Enjoy Dutch Science Talks while sitting anywhere in the world!
Dutch Science Talks is a series of lectures on different topics initiated by Nuffic Neso Russia in close collaboration with the Embassy of the Kingdom of the Netherlands in Moscow and the Consulate General Kingdom of the Netherlands in St. Petersburg. The main goal of this project is to introduce Russian audience to the latest Dutch research trends and discoveries.
This lecture will focus on the research project called Identity in the Typical, led by architects Daria Naugolnova and Alexey Boev. The project is an international survey of the system of palaces and houses of culture in Russia. The aim of the project is to help this already existing system of 42,000 sociocultural buildings to become a driver of contemporary values by modernising it. The lecture will explain what has already been done, how the researchers work, what is planned and how it will be implemented.

The project is supported by the Dutch Stimuleringsfonds Creatieve Industrie, the Russian Presidential Grants Fund and the Union of Moscow Architects.
AI is an extremely powerful technology that could bring many benefits to society. AI is currently transforming how businesses operate, how government operates, how healthcare, law enforcement and education work, and how people communicate and find information. In recent years, it has been recognised that AI could also have major ethical challenges that, if unanswered, could threaten both the individual and the state. These include challenges to privacy, fairness, liberty, and the quality of society and its democratic processes, amongst others. In this talk, Brey will discuss how these challenges emerge, what their potential consequences are, and how they can be met by various actors, including developers of AI, users, policymakers, and others.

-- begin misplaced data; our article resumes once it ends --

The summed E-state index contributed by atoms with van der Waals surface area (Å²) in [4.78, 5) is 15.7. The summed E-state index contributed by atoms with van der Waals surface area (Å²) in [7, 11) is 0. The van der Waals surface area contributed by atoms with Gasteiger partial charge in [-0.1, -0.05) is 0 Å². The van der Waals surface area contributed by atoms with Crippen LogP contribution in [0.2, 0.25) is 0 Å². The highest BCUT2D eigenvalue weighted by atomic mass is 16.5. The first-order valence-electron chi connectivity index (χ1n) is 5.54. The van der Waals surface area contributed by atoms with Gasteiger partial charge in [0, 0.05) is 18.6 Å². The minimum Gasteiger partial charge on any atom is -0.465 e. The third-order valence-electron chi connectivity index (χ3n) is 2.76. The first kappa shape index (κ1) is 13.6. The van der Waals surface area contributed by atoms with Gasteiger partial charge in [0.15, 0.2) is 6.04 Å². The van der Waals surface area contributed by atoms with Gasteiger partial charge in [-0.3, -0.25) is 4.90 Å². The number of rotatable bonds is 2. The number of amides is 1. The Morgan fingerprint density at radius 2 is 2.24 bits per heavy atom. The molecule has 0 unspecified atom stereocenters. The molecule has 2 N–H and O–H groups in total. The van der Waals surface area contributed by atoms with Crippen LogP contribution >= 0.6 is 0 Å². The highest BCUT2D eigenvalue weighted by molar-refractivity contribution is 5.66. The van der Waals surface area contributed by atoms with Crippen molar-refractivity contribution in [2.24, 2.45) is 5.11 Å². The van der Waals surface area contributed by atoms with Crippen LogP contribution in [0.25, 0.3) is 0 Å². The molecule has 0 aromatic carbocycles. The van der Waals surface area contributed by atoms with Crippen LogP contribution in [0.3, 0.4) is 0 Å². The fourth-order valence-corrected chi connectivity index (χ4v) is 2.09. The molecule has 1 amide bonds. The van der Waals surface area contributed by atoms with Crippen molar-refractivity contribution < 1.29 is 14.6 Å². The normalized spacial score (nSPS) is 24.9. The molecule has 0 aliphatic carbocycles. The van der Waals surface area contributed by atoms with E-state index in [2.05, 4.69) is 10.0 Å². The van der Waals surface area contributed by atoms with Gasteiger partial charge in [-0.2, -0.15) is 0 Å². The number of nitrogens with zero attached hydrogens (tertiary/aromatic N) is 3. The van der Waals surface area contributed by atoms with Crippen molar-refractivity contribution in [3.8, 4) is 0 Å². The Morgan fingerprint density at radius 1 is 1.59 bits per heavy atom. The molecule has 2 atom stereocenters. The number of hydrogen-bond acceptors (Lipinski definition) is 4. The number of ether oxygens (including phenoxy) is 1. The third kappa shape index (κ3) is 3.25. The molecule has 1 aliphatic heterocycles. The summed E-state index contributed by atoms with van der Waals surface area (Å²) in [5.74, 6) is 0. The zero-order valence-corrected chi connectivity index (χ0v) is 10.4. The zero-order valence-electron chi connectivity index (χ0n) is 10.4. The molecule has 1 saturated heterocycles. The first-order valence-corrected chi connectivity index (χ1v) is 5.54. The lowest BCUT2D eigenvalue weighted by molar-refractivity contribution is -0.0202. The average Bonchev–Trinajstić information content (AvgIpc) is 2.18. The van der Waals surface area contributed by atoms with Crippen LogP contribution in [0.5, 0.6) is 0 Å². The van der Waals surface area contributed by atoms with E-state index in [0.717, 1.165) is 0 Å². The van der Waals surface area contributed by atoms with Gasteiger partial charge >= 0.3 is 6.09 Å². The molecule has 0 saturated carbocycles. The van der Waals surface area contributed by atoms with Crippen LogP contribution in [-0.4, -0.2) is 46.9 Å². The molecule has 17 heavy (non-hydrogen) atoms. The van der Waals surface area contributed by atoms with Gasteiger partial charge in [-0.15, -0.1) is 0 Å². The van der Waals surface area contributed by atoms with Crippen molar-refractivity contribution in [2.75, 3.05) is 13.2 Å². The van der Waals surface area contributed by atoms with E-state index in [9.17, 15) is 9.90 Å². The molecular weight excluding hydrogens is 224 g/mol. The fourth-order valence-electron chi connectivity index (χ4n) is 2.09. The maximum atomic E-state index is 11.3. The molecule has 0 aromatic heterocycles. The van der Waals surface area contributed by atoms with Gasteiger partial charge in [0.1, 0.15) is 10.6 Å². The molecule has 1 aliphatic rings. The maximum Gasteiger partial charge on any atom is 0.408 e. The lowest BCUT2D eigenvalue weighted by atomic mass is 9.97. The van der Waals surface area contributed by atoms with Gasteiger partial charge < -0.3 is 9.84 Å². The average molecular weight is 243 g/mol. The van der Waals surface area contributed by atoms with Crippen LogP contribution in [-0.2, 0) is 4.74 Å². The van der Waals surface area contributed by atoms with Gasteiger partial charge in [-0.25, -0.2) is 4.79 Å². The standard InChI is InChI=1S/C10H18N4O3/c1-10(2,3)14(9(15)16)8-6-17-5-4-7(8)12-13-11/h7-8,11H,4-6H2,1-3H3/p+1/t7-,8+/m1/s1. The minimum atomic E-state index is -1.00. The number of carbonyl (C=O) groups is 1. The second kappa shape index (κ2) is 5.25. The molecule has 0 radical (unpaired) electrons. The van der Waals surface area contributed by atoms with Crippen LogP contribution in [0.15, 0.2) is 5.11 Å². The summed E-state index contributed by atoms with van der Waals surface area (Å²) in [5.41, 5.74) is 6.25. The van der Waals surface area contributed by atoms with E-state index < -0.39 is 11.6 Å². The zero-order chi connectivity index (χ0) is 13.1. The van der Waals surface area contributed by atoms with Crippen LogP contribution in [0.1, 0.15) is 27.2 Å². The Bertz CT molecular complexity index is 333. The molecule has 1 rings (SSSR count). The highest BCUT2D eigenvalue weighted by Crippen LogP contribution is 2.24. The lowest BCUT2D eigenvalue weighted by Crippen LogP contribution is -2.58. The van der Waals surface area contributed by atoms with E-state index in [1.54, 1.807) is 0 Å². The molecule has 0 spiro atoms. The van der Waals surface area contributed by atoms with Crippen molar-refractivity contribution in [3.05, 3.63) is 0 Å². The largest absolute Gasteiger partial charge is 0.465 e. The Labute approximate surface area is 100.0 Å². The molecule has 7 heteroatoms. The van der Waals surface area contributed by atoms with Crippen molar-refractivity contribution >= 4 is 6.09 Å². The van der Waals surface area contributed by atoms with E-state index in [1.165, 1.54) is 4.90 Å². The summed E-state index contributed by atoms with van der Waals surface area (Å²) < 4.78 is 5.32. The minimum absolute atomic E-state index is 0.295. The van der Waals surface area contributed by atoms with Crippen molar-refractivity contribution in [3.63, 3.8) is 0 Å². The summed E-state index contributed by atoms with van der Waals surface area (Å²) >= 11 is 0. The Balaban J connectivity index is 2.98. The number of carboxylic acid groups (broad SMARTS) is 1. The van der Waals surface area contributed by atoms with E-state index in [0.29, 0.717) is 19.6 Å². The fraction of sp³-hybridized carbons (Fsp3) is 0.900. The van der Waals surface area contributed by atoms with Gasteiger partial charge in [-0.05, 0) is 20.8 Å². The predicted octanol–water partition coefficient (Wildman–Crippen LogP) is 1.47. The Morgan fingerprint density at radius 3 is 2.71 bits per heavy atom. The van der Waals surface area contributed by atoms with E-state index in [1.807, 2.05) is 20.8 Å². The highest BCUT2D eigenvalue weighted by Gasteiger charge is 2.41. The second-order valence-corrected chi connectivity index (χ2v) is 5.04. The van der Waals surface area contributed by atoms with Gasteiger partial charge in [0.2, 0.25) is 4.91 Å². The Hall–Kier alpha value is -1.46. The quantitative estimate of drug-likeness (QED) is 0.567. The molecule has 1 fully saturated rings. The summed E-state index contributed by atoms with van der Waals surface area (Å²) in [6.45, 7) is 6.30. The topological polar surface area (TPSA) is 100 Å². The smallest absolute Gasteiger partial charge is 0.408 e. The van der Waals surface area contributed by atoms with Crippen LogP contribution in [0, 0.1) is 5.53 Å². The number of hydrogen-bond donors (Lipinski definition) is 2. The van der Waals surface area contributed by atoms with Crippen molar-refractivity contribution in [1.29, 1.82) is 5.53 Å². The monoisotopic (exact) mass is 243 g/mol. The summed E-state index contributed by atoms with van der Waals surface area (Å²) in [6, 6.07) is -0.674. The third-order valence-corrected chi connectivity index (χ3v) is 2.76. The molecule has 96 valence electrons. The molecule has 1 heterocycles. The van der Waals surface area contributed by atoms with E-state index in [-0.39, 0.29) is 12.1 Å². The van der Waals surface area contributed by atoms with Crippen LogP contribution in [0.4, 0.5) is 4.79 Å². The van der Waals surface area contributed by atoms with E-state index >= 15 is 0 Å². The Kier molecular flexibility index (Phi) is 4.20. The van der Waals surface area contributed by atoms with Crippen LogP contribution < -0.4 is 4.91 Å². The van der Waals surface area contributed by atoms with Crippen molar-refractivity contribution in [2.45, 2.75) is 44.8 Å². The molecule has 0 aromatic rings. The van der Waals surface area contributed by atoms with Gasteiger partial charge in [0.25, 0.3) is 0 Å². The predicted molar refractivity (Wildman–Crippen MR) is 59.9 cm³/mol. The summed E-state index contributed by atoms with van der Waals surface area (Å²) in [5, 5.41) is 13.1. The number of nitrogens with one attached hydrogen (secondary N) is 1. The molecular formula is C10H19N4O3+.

Three-quarters of humans live in cities, and a large portion of the planet's landmass is urbanised. With much of the rest covered by human-shaped farms, pasture, and plantations, where can nature still go? One possibility: to the cities. Thanks to evolutionary adaptation taking place at unprecedented speeds, plants and animals are devising new ways of living in the seemingly hostile environments of asphalt and steel that humans have created. Menno Schilthuizen will discuss this new chapter in the history of life – a chapter in which much older biodiversity is disappearing, but also one in which new and exciting life forms are being born.
The transition towards a circular economy will evolve, no doubt about that. Such concepts as "systems innovation" will take generations, and the key question is how to facilitate faster development. One of the answers is "transition management", the art of creating interventions and conditions for change. Disruptors and start-ups operate mainly in the "margins" of the economy. How can these initiatives be fostered and facilitated in growth towards the "mainstream"? In this lecture, Douwe Jan Joustra, having a long experience in transition management in the Netherlands, shares his insights on the acceleration of change towards the circular economy.
Why do specialists in ethics look into the carbon emissions issue? Much of the public discussions around climate change are about technological possibilities, the business case for climate action, or about how to muster the political will to take the necessary steps. Yet it is much less discussed in the public arena is that climate change has also an ethical dimension: does everyone need to fly less, eat less meat, and implement other changes to our lifestyles voluntarily, or is it the wrong focus to put moral demands on individuals?
Alissa+Nienke Studio believes in designs that recover our senses. At A+N they design and create signature walls & innovative surfaces in order to enrich these environments and enhance the wellbeing of people. Doing so is a constant quest, in which they closely collaborate to innovate. Whether they team up with craftsmen or high-tech industry, whether they work with biofeedback scientists or neuropsychologists: together they reach goals that they couldn't have accomplished alone. They will tell about their work, inventions, and will answer the questions that the audience may have.
In 1989 the European Parliament adopted a resolution requesting that a start be made on the drafting of a common European Civil Code. The 30 years that followed can be qualified as the age of legal harmonisation. In many areas, such as consumer transactions and technical norms, common rules and standards were adopted to eliminate obstacles to trade. Also outside of the EU attempts were made to reach more uniformity among the laws of different countries. One notable example is the 1995 Russian Civil Code drafted on basis of a CIS Model that was also followed in other post-Soviet countries. In this lecture, Jan Smits will discuss the aims and effects of such legal harmonisation for business and consumers. What was achieved so far? Does harmonisation help in eliminating obstacles to trade? Is there also value in maintaining diversity? And what is the future of harmonisation given increasing economic nationalism?